That Our Program Is Worthless Is NOT What's Important Here …
Whether the ONDCP's anti-drug media campaign actually works apparently isn't what concerns the White House. What's more important is who writes about the failed ad campaign.
By Jordan Smith,
2:21PM, Thu. Feb. 8, 2007
According to The Politico (a new, Washington, D.C.-based rag covering national politics), the White House Office of the National Drug Control Policy has gotten its knickers in a twist over Politico reporter Ryan Grim’s coverage of the office’s weakass, ineffective anti-drug media campaign. For a story published in today’s edition, Grim rehashes the program’s lame results – in part, that government studies have found that the anti-drug ads may actually increase the likelihood that teens will try smoking marijuana, for example – when reporting that Bush’s budget plan calls for a 31% increase in funding for the ONDCP ad project, which would raise its budget to $130 million over the next year.
Now, it's not as though the embarrassing failures of the ad campaign are new – this is, after all, the same program that has added all that sort of this-is-your-brain-on-drugs silliness to the cultural landscape and proffered the ridiculous assertion that casual pot smokers fund terrorists in the Middle East.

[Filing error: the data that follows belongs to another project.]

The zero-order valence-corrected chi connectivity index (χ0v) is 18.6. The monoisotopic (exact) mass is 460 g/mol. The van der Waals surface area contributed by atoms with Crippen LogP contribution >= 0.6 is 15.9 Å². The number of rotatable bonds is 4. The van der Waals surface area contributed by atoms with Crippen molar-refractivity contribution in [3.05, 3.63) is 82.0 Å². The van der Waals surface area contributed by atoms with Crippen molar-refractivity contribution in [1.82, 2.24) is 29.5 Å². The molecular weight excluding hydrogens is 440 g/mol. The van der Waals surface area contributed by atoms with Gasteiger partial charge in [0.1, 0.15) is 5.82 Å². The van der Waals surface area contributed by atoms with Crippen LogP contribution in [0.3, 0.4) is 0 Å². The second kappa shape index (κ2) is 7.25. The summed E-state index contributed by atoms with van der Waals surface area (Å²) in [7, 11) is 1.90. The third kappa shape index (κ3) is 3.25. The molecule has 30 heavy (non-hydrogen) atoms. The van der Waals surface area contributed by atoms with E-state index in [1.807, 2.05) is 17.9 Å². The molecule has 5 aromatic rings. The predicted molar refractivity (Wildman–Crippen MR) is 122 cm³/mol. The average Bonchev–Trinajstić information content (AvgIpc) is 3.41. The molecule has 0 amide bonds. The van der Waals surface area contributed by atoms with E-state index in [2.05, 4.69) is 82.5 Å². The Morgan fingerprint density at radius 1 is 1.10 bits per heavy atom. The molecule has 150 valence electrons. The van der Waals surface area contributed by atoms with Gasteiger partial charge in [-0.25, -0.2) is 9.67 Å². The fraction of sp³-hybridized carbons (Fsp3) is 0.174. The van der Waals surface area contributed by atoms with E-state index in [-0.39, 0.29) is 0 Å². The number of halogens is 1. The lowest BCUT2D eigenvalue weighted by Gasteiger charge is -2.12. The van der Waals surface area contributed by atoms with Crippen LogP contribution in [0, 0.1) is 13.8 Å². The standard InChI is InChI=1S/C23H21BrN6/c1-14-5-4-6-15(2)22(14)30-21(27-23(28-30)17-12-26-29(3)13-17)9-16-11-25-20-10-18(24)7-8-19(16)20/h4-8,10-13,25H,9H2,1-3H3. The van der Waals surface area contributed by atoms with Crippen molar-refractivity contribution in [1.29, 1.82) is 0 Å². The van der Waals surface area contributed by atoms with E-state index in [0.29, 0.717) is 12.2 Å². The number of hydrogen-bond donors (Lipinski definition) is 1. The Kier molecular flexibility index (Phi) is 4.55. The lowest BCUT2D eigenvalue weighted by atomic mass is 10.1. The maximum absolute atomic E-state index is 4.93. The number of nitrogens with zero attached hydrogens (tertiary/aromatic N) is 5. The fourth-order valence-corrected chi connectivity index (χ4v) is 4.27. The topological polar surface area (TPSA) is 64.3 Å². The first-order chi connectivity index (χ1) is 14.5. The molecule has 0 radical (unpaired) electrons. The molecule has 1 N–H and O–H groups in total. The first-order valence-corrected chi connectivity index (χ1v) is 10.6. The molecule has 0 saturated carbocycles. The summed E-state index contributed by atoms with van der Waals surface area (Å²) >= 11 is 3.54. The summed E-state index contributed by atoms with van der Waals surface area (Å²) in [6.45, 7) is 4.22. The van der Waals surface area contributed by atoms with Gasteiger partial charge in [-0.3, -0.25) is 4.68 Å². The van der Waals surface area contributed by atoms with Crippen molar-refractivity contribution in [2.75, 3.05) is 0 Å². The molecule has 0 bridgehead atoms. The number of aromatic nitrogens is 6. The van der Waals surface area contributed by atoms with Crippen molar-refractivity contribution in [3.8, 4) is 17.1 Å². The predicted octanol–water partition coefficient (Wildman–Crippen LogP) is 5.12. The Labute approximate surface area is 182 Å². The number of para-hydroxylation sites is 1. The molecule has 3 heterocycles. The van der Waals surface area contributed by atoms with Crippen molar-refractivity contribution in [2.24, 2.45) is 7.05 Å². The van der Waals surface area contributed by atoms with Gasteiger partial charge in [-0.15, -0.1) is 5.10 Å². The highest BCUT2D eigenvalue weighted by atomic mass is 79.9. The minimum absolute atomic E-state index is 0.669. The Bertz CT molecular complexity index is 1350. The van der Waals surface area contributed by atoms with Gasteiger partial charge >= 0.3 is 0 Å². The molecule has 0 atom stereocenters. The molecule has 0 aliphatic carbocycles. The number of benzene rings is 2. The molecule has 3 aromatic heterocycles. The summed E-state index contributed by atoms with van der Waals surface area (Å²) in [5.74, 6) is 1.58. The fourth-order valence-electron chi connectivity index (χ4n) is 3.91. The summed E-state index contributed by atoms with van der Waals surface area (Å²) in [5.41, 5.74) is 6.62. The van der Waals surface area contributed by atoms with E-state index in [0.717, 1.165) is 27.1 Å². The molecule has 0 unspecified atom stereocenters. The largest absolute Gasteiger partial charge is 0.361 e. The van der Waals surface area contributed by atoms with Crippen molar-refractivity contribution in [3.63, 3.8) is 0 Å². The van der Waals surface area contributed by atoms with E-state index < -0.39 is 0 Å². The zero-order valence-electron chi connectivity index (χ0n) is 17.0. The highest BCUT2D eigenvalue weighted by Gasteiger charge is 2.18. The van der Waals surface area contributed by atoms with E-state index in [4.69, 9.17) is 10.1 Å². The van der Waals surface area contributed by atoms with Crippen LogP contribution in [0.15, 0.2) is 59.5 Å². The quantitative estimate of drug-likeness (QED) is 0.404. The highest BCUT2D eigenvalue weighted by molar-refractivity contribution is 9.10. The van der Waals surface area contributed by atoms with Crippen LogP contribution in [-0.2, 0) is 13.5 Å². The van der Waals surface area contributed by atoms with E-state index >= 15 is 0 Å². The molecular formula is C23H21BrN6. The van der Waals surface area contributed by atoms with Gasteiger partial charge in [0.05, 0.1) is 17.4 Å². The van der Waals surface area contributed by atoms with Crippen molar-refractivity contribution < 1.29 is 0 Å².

Still, ONDCP spokesman Tom Riley apparently got all shrill and huffy after Grim called him on Feb. 6, seeking comment for his story. Instead of returning Grim’s call, Riley rang up The Politico’s senior publisher and editor, Martin Tolchin, to “point out” that before joining the rag Grim had worked at drug-law reform group the Marijuana Policy Project – a fact Riley threatened to report to Washington Post media columnist Howard Kurtz as a “conflict of interest.” Of course, Grim’s employment history was not news to Tolchin – in fact, The Politico notes in an aside to Grim’s story that Grim worked for the MPP is included in his online P-staff bio.
Properly schooled, the ONDCP’s Riley still didn’t return Grim’s call for comment. Maybe this isn’t terribly surprising – after all, what exactly can the ONDCP say in defense of the ad campaign? Seriously, it’s pretty hard to find any positives there, over the last decade, during which time the feds have pumped nearly $1.4 billion in taxpayer funds to pay for the damn program. Not only has the Government Accountability Office given the whole media campaign a decided thumbs-down, but a five-year study commissioned by the ONDCP questioned the efficacy of the program – a study that, tellingly, the White House suppressed for more than a year before making the results public.